Tom Brady

Last Sunday, I published the comments of Dan Mastous, my long-time American friend who, although he’s a Dallas Cowboys fan, thought that the New England Patriots should not be punished. Well, the verdict is out and it’s severe: four games suspension for Brady and $1 million in fines (plus no upcoming draft picks).

To the non-NFL fan, four games might be very few — but in the NFL, this is plenty. Consider that while MLB (baseball) has 162 games in the regular season and the NBA has 82, the NFL only has 16 regular season games. Why so few? Because NFL is all about physical contact. It’s two giants colliding; a defender ramming a quarterback while he’s not looking; helmets head-butting; it’s 275-lb. musclemen jumping on top of each other.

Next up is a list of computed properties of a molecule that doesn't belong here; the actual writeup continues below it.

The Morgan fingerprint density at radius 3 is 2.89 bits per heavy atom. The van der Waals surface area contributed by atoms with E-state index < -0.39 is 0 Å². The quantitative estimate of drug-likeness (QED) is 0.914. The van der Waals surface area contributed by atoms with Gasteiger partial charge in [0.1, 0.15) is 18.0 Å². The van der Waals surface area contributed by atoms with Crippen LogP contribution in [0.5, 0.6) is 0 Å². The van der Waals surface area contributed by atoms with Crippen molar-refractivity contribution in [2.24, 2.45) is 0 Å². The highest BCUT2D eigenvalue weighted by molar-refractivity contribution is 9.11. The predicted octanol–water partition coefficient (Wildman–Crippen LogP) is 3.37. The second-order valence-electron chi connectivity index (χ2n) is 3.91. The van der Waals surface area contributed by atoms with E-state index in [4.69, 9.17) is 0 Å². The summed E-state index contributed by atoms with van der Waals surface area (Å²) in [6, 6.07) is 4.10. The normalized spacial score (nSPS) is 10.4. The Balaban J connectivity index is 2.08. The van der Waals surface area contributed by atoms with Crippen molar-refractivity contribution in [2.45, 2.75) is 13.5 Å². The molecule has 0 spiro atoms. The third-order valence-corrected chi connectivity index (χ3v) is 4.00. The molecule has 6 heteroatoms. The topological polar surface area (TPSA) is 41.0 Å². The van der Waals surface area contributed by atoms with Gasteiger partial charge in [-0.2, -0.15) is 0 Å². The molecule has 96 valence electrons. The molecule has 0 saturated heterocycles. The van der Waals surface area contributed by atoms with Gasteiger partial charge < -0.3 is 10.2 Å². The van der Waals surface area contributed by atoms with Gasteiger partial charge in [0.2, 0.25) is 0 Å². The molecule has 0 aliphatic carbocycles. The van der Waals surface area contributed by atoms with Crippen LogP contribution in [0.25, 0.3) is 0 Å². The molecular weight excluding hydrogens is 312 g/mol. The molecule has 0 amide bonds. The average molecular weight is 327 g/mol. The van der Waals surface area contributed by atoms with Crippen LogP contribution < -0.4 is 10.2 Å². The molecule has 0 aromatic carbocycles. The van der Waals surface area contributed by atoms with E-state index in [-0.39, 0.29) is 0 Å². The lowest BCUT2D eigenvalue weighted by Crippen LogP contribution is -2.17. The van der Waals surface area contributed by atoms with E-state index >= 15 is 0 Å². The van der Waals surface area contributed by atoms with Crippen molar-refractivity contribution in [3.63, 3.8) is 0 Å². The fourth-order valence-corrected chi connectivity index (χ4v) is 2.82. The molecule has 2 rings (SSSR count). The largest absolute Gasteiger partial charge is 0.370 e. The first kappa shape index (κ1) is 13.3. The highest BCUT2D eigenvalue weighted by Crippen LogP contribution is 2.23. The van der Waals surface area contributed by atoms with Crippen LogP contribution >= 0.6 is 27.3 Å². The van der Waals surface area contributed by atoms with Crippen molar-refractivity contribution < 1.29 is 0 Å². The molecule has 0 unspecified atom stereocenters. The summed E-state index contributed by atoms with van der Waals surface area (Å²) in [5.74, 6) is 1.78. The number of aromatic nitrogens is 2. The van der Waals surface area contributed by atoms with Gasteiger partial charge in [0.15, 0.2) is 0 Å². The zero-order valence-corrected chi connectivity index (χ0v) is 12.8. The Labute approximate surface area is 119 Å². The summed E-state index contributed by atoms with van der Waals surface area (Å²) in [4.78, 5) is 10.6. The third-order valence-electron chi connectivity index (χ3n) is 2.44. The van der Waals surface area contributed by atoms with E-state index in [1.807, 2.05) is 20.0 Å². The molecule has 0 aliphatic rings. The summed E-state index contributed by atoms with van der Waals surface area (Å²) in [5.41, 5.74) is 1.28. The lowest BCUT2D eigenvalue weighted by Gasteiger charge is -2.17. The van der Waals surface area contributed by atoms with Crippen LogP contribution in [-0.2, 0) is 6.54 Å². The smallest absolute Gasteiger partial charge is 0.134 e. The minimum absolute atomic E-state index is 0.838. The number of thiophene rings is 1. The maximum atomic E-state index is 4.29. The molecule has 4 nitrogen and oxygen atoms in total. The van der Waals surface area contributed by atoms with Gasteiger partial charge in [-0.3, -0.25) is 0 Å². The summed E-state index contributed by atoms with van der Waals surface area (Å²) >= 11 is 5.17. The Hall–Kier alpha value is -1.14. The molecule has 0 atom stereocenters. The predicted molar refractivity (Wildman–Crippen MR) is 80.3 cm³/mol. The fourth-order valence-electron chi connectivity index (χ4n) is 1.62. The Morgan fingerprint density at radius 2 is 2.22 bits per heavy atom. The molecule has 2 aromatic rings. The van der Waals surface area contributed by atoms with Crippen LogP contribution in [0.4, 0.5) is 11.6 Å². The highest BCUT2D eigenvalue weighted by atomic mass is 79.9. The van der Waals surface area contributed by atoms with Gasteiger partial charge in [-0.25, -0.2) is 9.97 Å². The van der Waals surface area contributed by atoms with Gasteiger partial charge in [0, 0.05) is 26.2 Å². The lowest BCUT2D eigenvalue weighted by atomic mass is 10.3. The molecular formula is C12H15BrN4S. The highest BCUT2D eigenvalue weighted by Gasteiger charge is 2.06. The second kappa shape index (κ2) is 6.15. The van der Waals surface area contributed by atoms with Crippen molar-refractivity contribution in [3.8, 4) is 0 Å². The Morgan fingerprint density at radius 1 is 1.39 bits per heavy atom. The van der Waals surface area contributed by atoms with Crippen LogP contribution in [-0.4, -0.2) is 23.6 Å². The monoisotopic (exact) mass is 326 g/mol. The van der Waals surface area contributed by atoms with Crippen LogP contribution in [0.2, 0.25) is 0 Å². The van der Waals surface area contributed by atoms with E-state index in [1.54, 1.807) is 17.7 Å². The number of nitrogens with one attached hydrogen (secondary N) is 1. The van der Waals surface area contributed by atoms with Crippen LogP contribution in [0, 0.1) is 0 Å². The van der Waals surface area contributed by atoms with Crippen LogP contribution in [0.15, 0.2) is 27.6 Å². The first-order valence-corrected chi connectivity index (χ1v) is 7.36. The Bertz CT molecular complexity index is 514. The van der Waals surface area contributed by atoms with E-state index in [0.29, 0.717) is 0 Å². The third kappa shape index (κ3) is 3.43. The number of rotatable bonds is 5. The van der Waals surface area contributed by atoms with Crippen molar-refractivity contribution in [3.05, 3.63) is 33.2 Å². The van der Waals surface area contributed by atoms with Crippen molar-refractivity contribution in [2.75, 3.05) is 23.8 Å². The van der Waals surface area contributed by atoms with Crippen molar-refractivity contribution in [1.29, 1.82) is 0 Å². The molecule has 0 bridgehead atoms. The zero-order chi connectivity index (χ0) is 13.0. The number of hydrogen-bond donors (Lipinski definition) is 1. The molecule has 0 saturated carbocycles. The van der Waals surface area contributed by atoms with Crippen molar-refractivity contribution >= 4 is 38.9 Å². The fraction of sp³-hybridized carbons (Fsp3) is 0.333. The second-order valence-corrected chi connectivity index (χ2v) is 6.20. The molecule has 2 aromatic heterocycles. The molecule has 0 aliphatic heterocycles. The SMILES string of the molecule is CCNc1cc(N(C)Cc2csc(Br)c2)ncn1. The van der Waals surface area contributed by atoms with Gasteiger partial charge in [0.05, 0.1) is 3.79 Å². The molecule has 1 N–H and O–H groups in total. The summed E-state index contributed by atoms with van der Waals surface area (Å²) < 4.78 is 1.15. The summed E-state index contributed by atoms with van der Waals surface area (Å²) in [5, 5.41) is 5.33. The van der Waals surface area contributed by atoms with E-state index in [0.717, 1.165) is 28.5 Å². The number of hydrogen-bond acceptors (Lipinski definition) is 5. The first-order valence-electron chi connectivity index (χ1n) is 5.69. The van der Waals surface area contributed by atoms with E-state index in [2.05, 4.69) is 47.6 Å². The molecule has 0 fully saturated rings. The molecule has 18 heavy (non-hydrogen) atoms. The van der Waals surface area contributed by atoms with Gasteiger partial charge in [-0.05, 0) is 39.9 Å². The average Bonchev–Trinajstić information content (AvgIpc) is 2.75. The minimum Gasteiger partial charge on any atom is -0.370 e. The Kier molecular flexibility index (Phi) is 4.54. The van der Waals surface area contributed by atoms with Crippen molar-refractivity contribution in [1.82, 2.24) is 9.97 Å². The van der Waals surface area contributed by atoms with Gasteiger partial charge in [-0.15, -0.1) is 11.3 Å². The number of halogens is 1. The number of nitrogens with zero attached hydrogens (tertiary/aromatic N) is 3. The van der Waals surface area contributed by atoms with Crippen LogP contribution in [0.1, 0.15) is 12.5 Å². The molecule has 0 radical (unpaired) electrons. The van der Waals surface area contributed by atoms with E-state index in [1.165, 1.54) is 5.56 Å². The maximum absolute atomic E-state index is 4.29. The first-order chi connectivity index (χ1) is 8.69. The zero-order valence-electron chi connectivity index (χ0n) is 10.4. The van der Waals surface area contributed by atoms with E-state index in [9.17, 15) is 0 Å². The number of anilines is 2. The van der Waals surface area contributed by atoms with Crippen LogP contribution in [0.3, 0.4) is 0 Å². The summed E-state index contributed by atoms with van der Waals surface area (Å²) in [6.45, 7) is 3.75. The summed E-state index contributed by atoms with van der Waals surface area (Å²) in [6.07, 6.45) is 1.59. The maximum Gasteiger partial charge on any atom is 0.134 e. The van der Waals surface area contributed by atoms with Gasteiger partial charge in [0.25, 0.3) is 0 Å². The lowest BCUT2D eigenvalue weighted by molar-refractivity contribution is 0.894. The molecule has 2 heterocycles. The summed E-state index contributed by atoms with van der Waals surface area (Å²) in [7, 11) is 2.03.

Brady’s four-game suspension appears to be one of the most severe penalties ever handed, especially to a mighty superstar. It’s like informing Lionel Messi that he can’t play for two months. Like Dana White telling Jon Bones Jones that he’s suspended indefinitely. (He is!)

I agree with the suspension. Based on the findings — though there was no personal admission and no witnesses saw the actual “DeflateGate” — it was clear that cheating ensued. And even if the act was inconsequential, cheating is cheating. It has no place in sports. To condone it will be a terrible message for the public, particularly to the youth.

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